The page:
The book on Scientology by the former scientologist, Jon Atack, has a world-wide reputation of having rendered a faithful and thorough picture of the quasi-religious cult of Scientology. The extent of the author's sources are quite simply overwhelmingly large: He has drawn on official Scientology memoranda, publications, bulletins, court records and correspondence. In addition, the book recounts Atack's personal experiences, not only as a devout Scientologist for nine years but also his numerous interviews with hundreds of Scientologists, many of whom he has helped escape the Church's most insidious practices.
The book is divided into nine main chapters: chapter two, for instance, is concerned with the time before Dianetics, i.e. 1911-1949. Here Atack discloses the facts about what Scientologists maintain is the "truth" about Hubbard's travellings in the East, Hubbard as an "explorer", and Hubbard as a "hero".
In 1934, Hubbard was living in a New York hotel, trying to earn a living as a pulp fiction writer using such stirring pen names as Kurt von Rachen and Winchester Remington Colt. Here he met Frank Gruber, also an aspiring pulp writer. Gruber is said to have characterized Hubbard as having an extremely vivid imagination, for which the following story, reproduced by Atack from Gruber's book The Pulp Jungle, is a good example.
In 1950, Hubbard introduces Dianetics in his book of the same name, subtitled The Modern Science of Mental Health.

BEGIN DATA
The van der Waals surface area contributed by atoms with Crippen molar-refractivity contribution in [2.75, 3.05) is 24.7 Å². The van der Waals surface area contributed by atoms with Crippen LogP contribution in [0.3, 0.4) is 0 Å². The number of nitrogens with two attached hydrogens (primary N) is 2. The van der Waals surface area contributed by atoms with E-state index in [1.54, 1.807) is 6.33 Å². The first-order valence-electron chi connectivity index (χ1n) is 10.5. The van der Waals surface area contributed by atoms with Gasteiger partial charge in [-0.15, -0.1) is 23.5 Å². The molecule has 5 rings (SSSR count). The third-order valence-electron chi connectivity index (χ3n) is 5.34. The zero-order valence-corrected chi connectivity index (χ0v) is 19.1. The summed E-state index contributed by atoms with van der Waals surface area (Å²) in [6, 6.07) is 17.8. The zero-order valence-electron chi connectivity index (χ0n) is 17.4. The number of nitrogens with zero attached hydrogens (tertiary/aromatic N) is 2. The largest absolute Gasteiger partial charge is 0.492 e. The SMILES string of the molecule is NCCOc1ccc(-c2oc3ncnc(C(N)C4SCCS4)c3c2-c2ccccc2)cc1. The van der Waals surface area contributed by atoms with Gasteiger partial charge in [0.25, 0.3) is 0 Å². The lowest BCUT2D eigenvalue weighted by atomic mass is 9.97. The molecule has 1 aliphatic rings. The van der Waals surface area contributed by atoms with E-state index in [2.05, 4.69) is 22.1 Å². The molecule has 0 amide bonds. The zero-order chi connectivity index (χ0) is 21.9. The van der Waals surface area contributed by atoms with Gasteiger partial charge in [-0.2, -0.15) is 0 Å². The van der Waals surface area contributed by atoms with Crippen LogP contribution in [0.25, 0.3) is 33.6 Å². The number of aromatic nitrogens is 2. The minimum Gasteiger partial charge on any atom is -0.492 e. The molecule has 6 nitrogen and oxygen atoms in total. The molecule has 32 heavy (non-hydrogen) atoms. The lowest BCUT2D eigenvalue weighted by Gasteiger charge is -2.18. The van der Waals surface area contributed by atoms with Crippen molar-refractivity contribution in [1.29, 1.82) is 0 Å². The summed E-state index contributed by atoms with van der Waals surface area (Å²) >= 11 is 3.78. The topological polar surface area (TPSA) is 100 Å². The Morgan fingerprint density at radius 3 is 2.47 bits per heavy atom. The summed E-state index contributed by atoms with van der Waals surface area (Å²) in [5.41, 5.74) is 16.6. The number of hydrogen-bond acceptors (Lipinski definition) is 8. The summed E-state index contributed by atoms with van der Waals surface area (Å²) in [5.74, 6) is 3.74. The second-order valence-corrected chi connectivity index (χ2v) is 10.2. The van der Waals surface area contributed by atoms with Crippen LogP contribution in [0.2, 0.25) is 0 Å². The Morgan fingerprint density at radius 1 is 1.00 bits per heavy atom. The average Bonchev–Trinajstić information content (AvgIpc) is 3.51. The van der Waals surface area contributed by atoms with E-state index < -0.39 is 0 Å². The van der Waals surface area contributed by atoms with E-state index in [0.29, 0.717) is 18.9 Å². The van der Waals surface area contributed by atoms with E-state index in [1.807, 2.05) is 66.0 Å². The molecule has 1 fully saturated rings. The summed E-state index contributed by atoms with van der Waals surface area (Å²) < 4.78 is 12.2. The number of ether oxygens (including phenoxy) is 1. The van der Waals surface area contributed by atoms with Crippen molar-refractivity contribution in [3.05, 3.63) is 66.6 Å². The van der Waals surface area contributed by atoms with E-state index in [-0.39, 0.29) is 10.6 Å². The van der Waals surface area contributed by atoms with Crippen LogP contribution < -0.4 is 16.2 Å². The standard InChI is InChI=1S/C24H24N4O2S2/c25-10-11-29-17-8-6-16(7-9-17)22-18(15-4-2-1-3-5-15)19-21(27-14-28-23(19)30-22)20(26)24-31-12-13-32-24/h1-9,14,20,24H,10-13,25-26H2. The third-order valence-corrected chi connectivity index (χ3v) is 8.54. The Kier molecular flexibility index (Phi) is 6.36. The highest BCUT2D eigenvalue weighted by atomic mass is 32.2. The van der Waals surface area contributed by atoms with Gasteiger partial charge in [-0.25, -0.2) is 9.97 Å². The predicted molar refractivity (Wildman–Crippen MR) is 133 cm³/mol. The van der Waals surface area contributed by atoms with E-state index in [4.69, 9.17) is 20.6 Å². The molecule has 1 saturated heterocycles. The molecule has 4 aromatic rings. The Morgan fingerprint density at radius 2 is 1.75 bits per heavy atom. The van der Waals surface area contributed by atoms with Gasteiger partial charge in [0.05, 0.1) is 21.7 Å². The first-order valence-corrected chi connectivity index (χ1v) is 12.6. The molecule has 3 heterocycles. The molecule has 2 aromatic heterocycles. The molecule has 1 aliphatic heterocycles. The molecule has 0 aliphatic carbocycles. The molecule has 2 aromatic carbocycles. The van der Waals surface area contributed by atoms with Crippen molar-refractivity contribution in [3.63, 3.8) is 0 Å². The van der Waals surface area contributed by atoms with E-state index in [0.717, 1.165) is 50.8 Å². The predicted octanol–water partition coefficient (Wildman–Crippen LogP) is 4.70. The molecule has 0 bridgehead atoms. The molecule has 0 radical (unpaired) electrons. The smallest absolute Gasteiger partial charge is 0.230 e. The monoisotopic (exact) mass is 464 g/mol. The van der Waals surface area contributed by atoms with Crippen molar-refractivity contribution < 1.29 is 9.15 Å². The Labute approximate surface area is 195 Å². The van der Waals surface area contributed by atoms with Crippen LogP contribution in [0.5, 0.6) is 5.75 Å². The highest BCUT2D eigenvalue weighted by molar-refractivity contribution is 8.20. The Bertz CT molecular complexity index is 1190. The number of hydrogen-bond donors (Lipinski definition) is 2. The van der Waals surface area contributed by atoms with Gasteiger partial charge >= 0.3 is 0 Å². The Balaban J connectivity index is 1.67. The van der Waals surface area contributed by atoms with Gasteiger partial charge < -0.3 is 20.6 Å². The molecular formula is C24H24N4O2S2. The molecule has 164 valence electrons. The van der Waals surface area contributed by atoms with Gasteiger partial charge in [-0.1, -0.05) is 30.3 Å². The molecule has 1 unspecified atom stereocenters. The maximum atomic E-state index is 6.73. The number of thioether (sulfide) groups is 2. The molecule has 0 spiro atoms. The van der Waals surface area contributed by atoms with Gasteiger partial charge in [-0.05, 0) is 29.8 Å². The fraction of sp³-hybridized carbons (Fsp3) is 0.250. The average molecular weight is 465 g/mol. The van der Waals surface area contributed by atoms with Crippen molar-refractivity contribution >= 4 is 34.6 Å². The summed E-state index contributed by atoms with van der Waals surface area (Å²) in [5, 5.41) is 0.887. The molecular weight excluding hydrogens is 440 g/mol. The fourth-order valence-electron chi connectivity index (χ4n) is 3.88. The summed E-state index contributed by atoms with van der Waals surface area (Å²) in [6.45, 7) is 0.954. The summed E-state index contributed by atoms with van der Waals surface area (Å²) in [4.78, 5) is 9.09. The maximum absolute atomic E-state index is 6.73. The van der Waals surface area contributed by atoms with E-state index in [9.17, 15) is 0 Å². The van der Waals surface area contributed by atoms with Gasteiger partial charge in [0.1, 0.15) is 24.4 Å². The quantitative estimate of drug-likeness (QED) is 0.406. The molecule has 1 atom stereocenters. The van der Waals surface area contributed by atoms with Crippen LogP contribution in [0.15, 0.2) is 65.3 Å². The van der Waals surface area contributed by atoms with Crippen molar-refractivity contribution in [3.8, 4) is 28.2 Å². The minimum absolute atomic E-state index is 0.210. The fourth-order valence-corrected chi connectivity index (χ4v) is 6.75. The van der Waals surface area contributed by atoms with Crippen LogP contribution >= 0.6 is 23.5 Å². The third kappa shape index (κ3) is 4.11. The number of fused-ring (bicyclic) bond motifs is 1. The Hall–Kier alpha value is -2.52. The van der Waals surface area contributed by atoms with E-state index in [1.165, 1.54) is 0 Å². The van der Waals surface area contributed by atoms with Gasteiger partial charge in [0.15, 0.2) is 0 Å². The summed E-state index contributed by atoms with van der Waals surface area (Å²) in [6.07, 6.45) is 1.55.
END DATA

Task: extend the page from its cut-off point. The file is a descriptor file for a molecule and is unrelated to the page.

In promoting Dianetics, Hubbard also addressed President Kennedy
Further, Atack tells about Hubbard who, in 1967, fled to Las Palmas where he created the Sea Organization. Hubbard was adding the final touches to his OT3 Course (OT means Operating Thetan). Atack has explained that Sea Organization members were put into pseudo-naval uniform, adopted naval ranks and signed a billion year contract to serve "command intention". All Sea Org members are expected to receive martial arts and weapons training. They work long hours, usually devoting over 90 hours per week to Scientology, for derisory pay. They often spend weeks or months restricted to a diet consisting entirely of rice, beans and porridge. Discipline is harsh (taken from Atack's 1992 paper entitled The Total Freedom Trap, p.23 (available from The Dialog Center International).
Among several other fascinating revelations, Atack reveals the facts concerning the infiltration schemes of Scientology. One of the tasks of the Guardian Office, whose purpose Hubbard gave in a March 1, 1966 Policy Letter was "TO HELP LRH ENFORCE AND ISSUE POLICY, TO SAFEGUARD SCIENTOLOGY ORGS, SCIENTOLOGISTS AND SCIENTOLOGY AND TO ENGAGE IN LONG TERM PROMOTION", was to place "plants" in organizations perceived to be hostile. Atack explains, for instance, that in 1972 the American Medical Association was infiltrated; in 1973, the Interpol Bureau in Washington; and in 1974, the Internal Revenue Service (pp. 226-7). The way Atack describes such matters is, quite simply, riveting.
In 1984, judges in both England and America condemned both Hubbard and Scientology. The following is extracts from a child custody case in London (taken from pp.338-9)
Justice Latey went on to describe Scientology as he saw it, and added:
He then quoted the evidence given by American psychiatrist Dr. John Gordon Clark, during the trial:
Justice Latey further wrote that "In blunt language 'auditing' is a process of conditioning, brainwashing and indoctrination."
Justice Latey compared the truth about Hubbard with Scientology's published claims:
To promote himself and the cult he has made these, among other false claims:
There is no dispute about any of this. The evidence is unchallenged.
Hubbard has described himself as "Dr. Hubbard." The only doctorate he has held is a self-bestowed "doctorate" in Scientology.
Mr. Hubbard is a charlatan and worse, as is his wife Mary Sue Hubbard ... and the clique at the top privy to the Cult's activities.
Further on Justice Latey spoke of "Confessional auditing" like this: